David Crompton was relieved of his duties as the Home Secretary faces growing calls to sack him after officers used discredited evidence that fans were drunk. His suspension was signed off by the force’s police and crime commissioner Dr Alan Billings, who was at the match on April 15, 1989, and wrote after Tuesday’s verdicts: “South Yorkshire Police failed the 96 families.”
Dr Billings said on Wednesday he had no choice but to act “based on the erosion of public trust and confidence”.
He said: “I have been left with no choice other than to suspend David from his duties as chief constable of South Yorkshire police.
“I have reached this decision with a heavy heart following discussions with David.”
He had previously written online: “There is nothing that can do justice to the magnitude of the failure… We can only hope that these verdicts today contribute in some way to the healing that the grieving families need and that has been denied them for so long.”
Earlier, Andy Burnham, the shadow home secretary, described Mr Crompton’s position as “untenable”. The Labour MP, directly asked Theresa May in the Commons to consider the police chief’s position.
Law firm Broudie Jackson Canter, which represents several families at the inquest, said it welcome the suspension.
“We hope and expect that his conduct will be subject to the rigorous and impartial scrutiny which has so long been denied to the families,” a statement said.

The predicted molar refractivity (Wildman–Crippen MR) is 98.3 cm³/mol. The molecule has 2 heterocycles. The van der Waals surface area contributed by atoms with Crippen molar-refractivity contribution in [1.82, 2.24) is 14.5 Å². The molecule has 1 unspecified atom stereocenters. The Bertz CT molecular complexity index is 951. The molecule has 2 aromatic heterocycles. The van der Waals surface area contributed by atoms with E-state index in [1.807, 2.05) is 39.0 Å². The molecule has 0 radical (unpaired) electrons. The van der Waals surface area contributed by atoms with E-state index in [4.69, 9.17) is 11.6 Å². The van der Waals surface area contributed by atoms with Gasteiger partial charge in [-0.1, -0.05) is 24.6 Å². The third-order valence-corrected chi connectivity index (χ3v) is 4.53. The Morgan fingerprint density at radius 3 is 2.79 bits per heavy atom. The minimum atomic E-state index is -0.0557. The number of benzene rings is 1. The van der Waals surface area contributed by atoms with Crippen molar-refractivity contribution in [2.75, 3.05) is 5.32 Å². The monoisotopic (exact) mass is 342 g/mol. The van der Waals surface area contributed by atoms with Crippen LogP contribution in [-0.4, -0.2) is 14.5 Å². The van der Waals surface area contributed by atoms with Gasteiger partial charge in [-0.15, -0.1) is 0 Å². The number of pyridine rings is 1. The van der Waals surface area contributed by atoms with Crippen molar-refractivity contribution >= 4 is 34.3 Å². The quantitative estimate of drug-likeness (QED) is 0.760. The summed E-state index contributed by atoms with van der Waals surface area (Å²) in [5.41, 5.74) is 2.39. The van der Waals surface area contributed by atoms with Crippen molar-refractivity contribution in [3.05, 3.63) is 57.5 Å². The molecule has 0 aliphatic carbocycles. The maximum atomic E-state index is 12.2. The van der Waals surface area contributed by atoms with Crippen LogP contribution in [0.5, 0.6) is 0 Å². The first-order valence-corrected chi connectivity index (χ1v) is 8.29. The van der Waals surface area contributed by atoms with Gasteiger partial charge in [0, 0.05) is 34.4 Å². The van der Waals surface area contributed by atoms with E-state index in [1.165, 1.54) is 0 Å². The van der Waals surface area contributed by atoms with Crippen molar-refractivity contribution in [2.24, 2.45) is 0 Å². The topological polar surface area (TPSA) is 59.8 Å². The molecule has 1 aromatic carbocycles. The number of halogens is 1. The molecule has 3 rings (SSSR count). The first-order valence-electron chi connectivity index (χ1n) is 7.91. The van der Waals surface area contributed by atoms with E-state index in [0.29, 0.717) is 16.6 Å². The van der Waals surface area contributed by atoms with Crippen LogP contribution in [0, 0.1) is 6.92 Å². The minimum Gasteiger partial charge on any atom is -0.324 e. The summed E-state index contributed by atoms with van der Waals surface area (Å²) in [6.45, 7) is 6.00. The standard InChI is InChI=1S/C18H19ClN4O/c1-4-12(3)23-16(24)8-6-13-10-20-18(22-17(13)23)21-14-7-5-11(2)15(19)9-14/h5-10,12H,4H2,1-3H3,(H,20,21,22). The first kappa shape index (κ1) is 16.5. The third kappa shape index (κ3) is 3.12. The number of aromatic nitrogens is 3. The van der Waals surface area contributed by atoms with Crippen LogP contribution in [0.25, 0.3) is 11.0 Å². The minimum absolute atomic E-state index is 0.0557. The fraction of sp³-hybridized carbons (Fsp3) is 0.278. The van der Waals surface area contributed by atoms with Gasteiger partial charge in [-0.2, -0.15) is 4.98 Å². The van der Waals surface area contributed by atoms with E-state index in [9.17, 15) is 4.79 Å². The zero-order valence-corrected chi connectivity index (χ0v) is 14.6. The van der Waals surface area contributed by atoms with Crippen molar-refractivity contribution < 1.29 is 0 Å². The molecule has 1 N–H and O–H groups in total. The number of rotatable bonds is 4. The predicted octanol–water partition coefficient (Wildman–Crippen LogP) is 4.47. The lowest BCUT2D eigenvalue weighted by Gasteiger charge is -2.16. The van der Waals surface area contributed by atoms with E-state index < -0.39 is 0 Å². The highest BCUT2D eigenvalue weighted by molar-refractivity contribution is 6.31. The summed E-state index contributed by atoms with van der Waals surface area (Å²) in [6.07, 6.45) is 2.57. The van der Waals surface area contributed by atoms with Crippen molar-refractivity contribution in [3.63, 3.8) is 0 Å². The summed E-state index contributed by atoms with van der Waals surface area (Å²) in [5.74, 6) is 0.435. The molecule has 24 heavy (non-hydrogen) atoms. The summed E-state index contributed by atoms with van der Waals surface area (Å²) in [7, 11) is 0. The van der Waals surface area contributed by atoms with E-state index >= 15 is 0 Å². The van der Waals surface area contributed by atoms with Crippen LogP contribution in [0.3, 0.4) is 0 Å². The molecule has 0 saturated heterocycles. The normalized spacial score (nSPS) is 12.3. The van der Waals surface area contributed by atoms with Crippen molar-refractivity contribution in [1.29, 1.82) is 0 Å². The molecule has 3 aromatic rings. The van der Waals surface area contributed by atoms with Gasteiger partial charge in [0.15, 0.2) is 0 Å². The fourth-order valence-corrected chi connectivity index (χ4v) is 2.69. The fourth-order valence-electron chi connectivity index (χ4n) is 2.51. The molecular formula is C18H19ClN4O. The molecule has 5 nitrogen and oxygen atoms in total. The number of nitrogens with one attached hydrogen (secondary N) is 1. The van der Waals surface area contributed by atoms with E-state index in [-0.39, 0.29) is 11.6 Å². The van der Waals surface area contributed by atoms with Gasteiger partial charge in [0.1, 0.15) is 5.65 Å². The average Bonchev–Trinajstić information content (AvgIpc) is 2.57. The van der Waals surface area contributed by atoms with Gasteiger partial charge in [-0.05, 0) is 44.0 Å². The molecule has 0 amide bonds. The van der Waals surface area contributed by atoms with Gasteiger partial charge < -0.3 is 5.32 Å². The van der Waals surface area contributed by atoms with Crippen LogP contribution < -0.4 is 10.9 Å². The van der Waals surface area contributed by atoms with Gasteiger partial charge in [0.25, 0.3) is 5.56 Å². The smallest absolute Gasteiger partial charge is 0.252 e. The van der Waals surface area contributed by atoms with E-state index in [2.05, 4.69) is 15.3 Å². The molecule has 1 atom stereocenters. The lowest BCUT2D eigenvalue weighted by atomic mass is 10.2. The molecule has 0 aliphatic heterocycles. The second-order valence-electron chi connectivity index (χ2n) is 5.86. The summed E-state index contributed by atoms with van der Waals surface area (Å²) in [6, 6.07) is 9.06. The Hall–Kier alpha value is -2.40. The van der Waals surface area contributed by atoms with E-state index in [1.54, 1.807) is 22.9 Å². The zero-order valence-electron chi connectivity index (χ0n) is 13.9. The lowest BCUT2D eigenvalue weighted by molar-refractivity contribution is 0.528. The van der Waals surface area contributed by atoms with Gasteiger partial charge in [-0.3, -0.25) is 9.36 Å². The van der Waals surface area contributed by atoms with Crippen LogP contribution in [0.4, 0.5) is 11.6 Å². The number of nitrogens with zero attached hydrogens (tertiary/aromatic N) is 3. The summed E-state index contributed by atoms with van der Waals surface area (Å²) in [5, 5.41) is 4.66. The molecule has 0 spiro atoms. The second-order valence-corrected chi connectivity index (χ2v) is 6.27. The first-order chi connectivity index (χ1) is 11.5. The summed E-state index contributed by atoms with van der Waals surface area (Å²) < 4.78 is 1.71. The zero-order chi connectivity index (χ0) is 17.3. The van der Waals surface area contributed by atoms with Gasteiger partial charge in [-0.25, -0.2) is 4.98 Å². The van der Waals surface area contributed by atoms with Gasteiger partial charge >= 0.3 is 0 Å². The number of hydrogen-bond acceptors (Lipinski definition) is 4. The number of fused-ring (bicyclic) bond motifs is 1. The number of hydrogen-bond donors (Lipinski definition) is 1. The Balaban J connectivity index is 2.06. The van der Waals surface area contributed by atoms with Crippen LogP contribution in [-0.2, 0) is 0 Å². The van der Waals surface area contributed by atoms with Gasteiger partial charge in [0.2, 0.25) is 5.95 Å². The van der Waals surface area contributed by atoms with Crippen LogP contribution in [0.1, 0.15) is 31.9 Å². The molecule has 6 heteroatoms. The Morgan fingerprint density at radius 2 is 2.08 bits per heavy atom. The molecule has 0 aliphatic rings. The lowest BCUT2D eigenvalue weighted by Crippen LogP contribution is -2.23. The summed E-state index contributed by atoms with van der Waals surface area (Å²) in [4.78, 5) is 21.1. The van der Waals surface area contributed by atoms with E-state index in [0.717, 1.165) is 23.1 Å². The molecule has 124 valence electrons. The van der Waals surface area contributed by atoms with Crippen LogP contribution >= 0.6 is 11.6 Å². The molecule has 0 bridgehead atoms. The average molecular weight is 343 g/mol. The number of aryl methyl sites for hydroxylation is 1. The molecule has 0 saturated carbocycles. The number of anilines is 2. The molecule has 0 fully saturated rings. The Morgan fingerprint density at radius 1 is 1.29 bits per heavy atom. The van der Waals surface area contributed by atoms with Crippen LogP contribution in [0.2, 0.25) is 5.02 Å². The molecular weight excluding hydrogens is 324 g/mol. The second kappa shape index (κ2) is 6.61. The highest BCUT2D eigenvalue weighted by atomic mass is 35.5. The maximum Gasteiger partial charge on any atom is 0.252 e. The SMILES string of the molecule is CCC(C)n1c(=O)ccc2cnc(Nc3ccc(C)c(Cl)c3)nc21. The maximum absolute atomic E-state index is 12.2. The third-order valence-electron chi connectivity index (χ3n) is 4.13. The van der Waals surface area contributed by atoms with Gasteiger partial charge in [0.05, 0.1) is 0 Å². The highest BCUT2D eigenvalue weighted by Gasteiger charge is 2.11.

Margaret Aspinall, the lead family campaigner, previously said: “This is on him. He should go, no doubt about it.”
Mr Crompton’s leadership has previously been drawn into question over the raid on Cliff Richard’s house in 2014 and the Rotherham child abuse ring.
Having already announced his notice of retirement in November, his immediate future is unclear regarding the disciplinary action.
The Home Office has also come under fire for signing a £19.4million cheque which helped officers, some of whom now face criminal charges, mount defences at the inquest.
But jurors threw out the statements on Tuesday, ruling supporters had not behaved in a way which was “unusually forceful or resistant to police control”.
The inquest had heard how Sgt Philip Lomas claimed he saw Liverpudlians carrying “carafes of wine” and “assumed” fans outside the turnstiles did not have tickets.